Author: Bridget Cameron specializes in content & communications at Renewable Choice, including clean energy claims.
Commercial, industrial, and institutional (C&I) buyers are rapidly emerging as powerful players in a growing renewables market, due to falling renewable energy prices and favorable public policy shifts. In the last 1-2 years alone, 72% of companies surveyed by Pricewaterhouse Coopers claimed that they are actively pursuing renewable energy purchases in order to reduce greenhouse gas emissions, generate ROI, and limit exposure to energy price volatility.
As organizations build out their renewable portfolios, Energy Attribute Certificates (EACs) and Power Purchase Agreements (PPAs) are the two primary contractual instruments that they rely upon. An EAC, referred to in North America as a renewable energy certificate (REC), verifies that one megawatt-hour of renewable electricity was generated and added to the grid from a clean power source. EACs are the leading way that global organizations acquire, track, and trade clean energy. When bundled with grid-sourced electricity, EACs allow organizations to claim that they are using renewable energy.
A PPA, on the other hand, is a long-term contract between a renewable developer and a dedicated, creditworthy buyer. This contract critically supports the financing of a wind or solar project and, simultaneously, allows C&I buyers to secure stable energy prices from affordable, renewable power sources. PPAs also rely on EACs to convey the environmental attributes of their clean generation. Organizations that enter PPA contracts can choose to keep and retire the associated EACs in order to make similar renewable energy utilization claims.
Organizations that use these contractual instruments enjoy economic, reputational, social, and environmental value. They must, however, pay careful attention to how they market their associated emissions reductions, as accurate clean energy claims enable companies to realize the following benefits:
Ameliorate Agency & NGO Pressures
Inaccurate clean energy claims can create conflict with multiple oversight bodies, including the U.S. Federal Trade Commission (FTC), as well as CDP, World Resources Institute (WRI), and World Wildlife Fund (WWF). While each agency has a unique position on renewables and carbon reporting in this market, a uniting element is that they are equally urging stronger action from organizations. Examples of this have manifested in partnerships to drive science-based target reporting – which appeared in CDP’s questionnaire for the first time this year – and collaborative efforts to encourage companies to join the RE100 by making commitments to 100% renewable energy. By accurately reporting and marketing clean energy claims, companies can remain in good standing among these active oversight bodies.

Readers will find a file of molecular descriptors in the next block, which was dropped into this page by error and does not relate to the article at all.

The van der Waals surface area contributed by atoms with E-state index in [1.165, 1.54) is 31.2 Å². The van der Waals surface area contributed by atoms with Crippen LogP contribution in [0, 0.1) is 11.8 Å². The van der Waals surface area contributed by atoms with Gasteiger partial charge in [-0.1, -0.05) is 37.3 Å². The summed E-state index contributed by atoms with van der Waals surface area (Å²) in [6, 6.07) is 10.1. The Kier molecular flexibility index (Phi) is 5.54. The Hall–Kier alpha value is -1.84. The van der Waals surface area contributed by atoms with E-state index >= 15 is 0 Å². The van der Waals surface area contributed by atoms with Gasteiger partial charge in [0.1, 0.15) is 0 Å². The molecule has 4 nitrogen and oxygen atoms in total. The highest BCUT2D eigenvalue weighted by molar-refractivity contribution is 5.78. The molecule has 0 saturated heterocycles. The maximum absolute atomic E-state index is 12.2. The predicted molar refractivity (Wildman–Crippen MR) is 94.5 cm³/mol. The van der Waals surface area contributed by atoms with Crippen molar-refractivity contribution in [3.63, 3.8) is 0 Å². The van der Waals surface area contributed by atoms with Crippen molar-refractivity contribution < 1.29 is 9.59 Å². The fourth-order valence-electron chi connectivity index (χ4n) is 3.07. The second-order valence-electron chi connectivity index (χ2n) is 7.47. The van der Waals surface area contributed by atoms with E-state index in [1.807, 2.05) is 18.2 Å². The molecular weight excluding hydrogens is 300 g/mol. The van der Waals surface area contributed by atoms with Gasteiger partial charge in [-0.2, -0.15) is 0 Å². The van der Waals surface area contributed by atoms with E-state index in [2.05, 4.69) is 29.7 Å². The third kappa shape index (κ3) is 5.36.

Comply with Reporting Guidance Updates
In January 2015, WRI issued updated guidance on Scope 2 emissions reporting as part of the Greenhouse Gas (GHG) Protocol Corporate Standard. Scope 2 refers to the indirect emissions produced from a company’s purchased electricity, heat, steam, or cooling. The new guidance directs C&I buyers to report their Scope 2 emissions on both a location-basis and a market-basis if they have consumer choice regarding renewable electricity in the markets in which they operate.
The location-based metric quantifies Scope 2 emissions averages from the grid associated with a company’s operations. As this method articulates the effects of a company’s regional energy generation, GHG reductions are based on improving efficiency and lowering energy consumption. The market-based method, however, measures Scope 2 emissions associated with the contractual instruments – such as EACs or PPAs – that a company may decide to purchase. The market-based method appreciates that buyers have a choice regarding renewable power in their markets, so emissions reductions are dependent on choosing low-carbon contracts.
This year and going forward, accurate emissions reduction claims will consider both metrics in order to appropriately comply with the GHG Protocol – the worldwide, gold-standard for accounting organizational emissions. To comply with the new guidance, C&I buyers will report how they have used contractual instruments to reduce their Scope 2 emissions. By purchasing EACs—directly, or as part of a PPA contract–to match 100% of Scope 2 emissions, companies can report zero emissions in this category.
Balance Disclosure Details Appropriately
Claims that communicate emissions reductions or market sustainability initiatives can position an organization as a leader in climate change mitigation. Some companies may, however, consider a balance between disclosing strategic details and keeping competitive information proprietary.
For this reason and more, accurate clean energy claims have very precise language. They reference material purchases and are supported by verified contractual instruments – such as EACs – that meet specific issuance criteria, including generation data and ownership. By paying close attention to the nuances of these communications, organizations can appropriately report details that are significant and credible.
To learn more about how to accurately and credibly use contractual instruments, such as EACs and PPAs, to make claims, download our new guide: Clean Energy and Emission Reduction Claims: What You Need to Know.
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